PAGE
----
The tumor consisted of monomorphic round to oval cells, with eosinophilic cytoplasm and hyperchromatic nuclei. Cytoplasmic clearing was not evident. The tumor cells showed mild nuclear pleomorphism, high mitotic activity (56/10 high-power fields) (Figure1, Panel F), and perineural invasion (Figure 1, Panel G). The peculiar growth pattern and intercellular myxoid matrix suggested myoepithelial differentiation. Immunohistochemical examination confirmed the myoepithelial differentiation by diffuse positivity for smooth muscle actin (SMA) (1:200, Dako, Glostrup, Denmark) (Figure 2, Panel A), calponin (1:1,000, Neomarkers, Califonia, USA) (Figure 2, Panel B), p40 (1:100, Biocare, Califonia, USA) (Figure 2, Panel C), and p63 (1:200, Dako, Glostrup, Denmark) (Figure 2, Panel D). Immunostaining for low-molecular-weight cytokeratin (LMW CK) (1:500, Cell Marque, Califonia, USA) and CD117 (1:400, Dako, Glostrup, Denmark) was performed for differential diagnosis. LMW CK-positive cells were only sparsely identified (Figure 2, Panel E), and no CD 117-positive cells were present (Figure 2, Panel F), unlike in cases of epithelial– myoepithelial carcinoma or adenoid cystic carcinoma, respectively. Result of immunohistochemical staining for PLAG-1 (1:25, Novus, Missouri, USA) was also negative. Break-apart fluorescent in situ hybridization for EWSR1 was performed with commercially available probe (Vyvis, Downer’s Grove, IL, USA). The results were evaluated by fluorescence microscopy by scoring tumor cells at 1000 magnification field. We evaluated tumor nuclei in 5 fields and calculated average percent of split signals. The result of the space between two signals greater than two signal distance was considered a split signal and this interpretation was based on generally accepted guidelines of Vysis. In our case, 5 fields of total 1200 cells were counted for split signals, which comprised 6% in average (Figure 3). This result was interpreted as negative for EWSR1 rearrangement. Electron microscopy was performed using formalin-fixed and paraffin-embedded tissue, and revealed that the tumor included longitudinally oriented fine cytoplasmic microfilaments with focal dense bodies and pinocytotic vesicles (Figure 4). The diagnosis of myoepithelial carcinoma without EWSR1 gene rearrangement was determined. The patient received no more adjuvant treatment and has been well for 9 months after the operation.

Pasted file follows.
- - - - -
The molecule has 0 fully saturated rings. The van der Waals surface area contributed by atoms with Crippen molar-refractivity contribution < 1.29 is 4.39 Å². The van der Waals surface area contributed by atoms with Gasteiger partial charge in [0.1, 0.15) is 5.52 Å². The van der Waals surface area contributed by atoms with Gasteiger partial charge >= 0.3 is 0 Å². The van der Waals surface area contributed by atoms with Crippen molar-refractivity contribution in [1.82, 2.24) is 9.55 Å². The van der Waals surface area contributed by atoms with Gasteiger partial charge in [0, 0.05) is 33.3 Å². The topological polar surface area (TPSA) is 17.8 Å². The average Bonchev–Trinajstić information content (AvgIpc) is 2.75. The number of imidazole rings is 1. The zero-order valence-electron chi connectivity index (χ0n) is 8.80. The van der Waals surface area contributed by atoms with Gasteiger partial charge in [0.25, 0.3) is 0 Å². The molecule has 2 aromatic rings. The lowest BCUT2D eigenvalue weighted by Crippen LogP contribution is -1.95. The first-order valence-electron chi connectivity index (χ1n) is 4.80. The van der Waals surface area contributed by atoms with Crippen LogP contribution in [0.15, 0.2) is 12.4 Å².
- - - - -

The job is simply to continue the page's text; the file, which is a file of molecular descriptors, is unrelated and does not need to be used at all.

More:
Figure 1

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Figure 1
Paranasal sinus CT shows an enhancing mass (red arrows) throughout the left nasal cavity with obstructive sinusitis in the paranasal sinuses. (A) Coronal view and (B) transverse view. (C) Gross examination revealed that the specimen consisted of multiple fragmented soft masses. (D) The tumor is nonencapsulated but well defined. It was invading adjacent tissue. (E) The tumor showed multinodular architecture with gland-like growths and thin fibrous septa. (F) Tumor cells are round to oval shape and have eosinophilic cytoplasm with nuclear polymorphism, and prominent mitotic activity (arrow). (G) The tumor has invaded the adjacent nerve tissue.

Figure 2

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Figure 2
The tumor shows strong immunopositivity for SMA (A), calponin (B), p40 (C) and p63 (D). And the tumor shows lower immunoreactivity for LMW CK (E), and shows immunonegativity for CD117 (F) Immunohistochemistry analysis revealed that the Ki-67 labeling index was 50–60% (G).

Figure 3

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Figure 3
On fluorescent in situ hybridization for EWSR1, MC comprised 6% in average and was interpreted as negative for EWSR1 rearrangement.

Figure 4

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Figure 4
On electron microscopy, the tumor includes longitudinally oriented fine cytoplasmic microfilaments with focal dense bodies and pinocytic vesicles.

Table 1

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Table 1
Causes of foreign bodies presence in the lower urinary tract.


Myoepithelial carcinoma (MC) is a rare epithelial tumor that can originate de novo, from benign myoepithelioma, or as carcinoma ex pleomorphic adenoma [3]. MC can occur in various sites throughout the body, including the breast, lung, head, and neck [4], but most cases (75%) arise in the parotid gland [5].